He is in a dire need of a job to support his sister and mother. In this scene, we see him entering an employer's big office for his job interview. The employer (as was typical in those days, as it is now) doesn't budge an inch, carries on with his business at hand undeterred and fails to even acknowledge Anup's presence in the room. Anup is always careful not to use any English while talking in Bangla and vice versa.
Of course the employer eventually notices him and asks some questions. Anup gets the job, and asks his employer: "Ami key neog potro petay paree, naaky apnar kothaee churanto bole mene nebo? (Can I get my appointment letter, or can I take your word as final?)"
The employer couldn't help but wonder and asks: "Apni to besh mojar lok moshay, apni kokhono Engreji shabdo bebohar koren na, bujhee? (You're an interesting chap, you don't ever use any English words, I see.)"
Anup retorts in a measured tone: "Ami Bangla ebong Engreji dootay valo jaani key na, tai dootoke meshanor proeojon mone kori na (I speak both Bangla and English well, that's why I see no reason to mix them together.)"
Perhaps we are equally poor in both English and Bangla. Our schools and universities are churning out hundreds and thousands of graduates but, sadly, a considerable number of them cannot even write a short paragraph in perfect Bangla, or indeed in perfect English, on a given topic.
Indeed, the importance of English in this age of globalization cannot be overstated enough. But, are the schools doing enough so that our children leave schools with equal strength in both Bangla and English, and without a disdainful and condescending attitude towards their own mother tongue?
Ekushay has become merely a day of commemoration and nothing more -- young and old flock to Shahid Minar, religiously chanting "Amar bhaier rokte" and placing wreaths, like some ancient ritual -- the spontaneity and the sensitivity are barely present, but the resolve to maintain Bangla as an on-going struggle is missing!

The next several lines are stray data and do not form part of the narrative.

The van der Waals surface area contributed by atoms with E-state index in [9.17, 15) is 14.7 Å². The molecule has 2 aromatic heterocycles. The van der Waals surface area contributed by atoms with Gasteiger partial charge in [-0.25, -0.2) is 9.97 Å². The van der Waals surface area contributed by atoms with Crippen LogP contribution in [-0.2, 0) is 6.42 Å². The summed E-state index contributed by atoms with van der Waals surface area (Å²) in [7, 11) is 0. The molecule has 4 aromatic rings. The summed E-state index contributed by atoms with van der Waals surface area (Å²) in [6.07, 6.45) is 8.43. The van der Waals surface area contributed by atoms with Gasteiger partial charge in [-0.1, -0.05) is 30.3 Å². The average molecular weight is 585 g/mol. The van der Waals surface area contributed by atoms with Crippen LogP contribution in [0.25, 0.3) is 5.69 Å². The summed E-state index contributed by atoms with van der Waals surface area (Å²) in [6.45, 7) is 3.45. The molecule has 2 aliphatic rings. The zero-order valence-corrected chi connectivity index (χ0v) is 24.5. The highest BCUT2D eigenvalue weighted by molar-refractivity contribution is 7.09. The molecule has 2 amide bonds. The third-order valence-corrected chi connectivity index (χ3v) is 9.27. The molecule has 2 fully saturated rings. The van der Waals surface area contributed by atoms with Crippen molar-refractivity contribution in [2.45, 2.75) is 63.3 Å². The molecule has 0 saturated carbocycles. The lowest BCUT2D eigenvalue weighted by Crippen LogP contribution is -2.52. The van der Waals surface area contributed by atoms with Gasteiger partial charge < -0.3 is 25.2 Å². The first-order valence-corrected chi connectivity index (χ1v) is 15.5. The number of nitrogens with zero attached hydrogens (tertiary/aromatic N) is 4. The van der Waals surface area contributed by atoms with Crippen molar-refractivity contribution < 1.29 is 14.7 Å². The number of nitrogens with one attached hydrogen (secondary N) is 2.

Of course, the poets' and writers' seminars, the kids' art competitions, the same old tacky stereotypical programs on television, are all so ubiquitous on that day -- merely giving lip-service to the day! And then after a few days Ekushay, or the reason why those boys sacrificed their lives in 1952, becomes a distant memory. Bangla is no more about speaking; it is more a "show-case piece" for poets, writers, intellectuals and politicians for their own personal goal.
Cheap Hindi soaps are abundantly present in our living room boxes. Hindi soap opera storylines and tidbits are in-thing in any small chit-chat these days. The prime time in Dhaka, and indeed elsewhere in Bangladesh, is taken up by these foreign serials. Of course, technically, artistically or esthetically, the Hindi soaps are no better than the homegrown products, only that the foreign ones are more colourful and gaudy.
Nevertheless, a vast majority of the Bangladeshi viewers spend hours glued to the box, seemingly mesmerized by these cheap soaps which are devoid of any cultural or intellectual values, and far removed from any semblance of Bangla culture.
In our daily conversations, we unwittingly pollute the purity of Bangla by constantly interjecting some foreign word (English in this case) instead of an existing Bangla word, because the particular Bangla word is either too tacky (for our taste) or too grotesque for our tongue!
Somehow, however bizarre it may seem, we feel a sense of pride when uttering English words, sadly (most often) without the proper accent. Hundreds and thousands of essays, poems, songs and novels about Ekushay have been written in Bangla -- with nothing but pretentious glorification, passion and emotionalism fill these writings.
Indeed, we are consumed by our own all-encompassing emotion. The passion that fought for our language in 1952 was indeed benign. But do we honour our language with the same passion today, even after 36 years of our independence?
The trouble is, our cultural and social identities are much too embroiled in our perpetual desire to "celebrate" these, rather than "becoming them;" there is a constant hullabaloo and pretentious glorification of things "Bangla" but there is hardly a spontaneous feeling or attitude befitting Bangla and its culture. It's as though we are unwittingly pushing Bangla to its senescence.
Dr. S. I. Zaman is a Visiting Academic at Dalhousie University, Canada.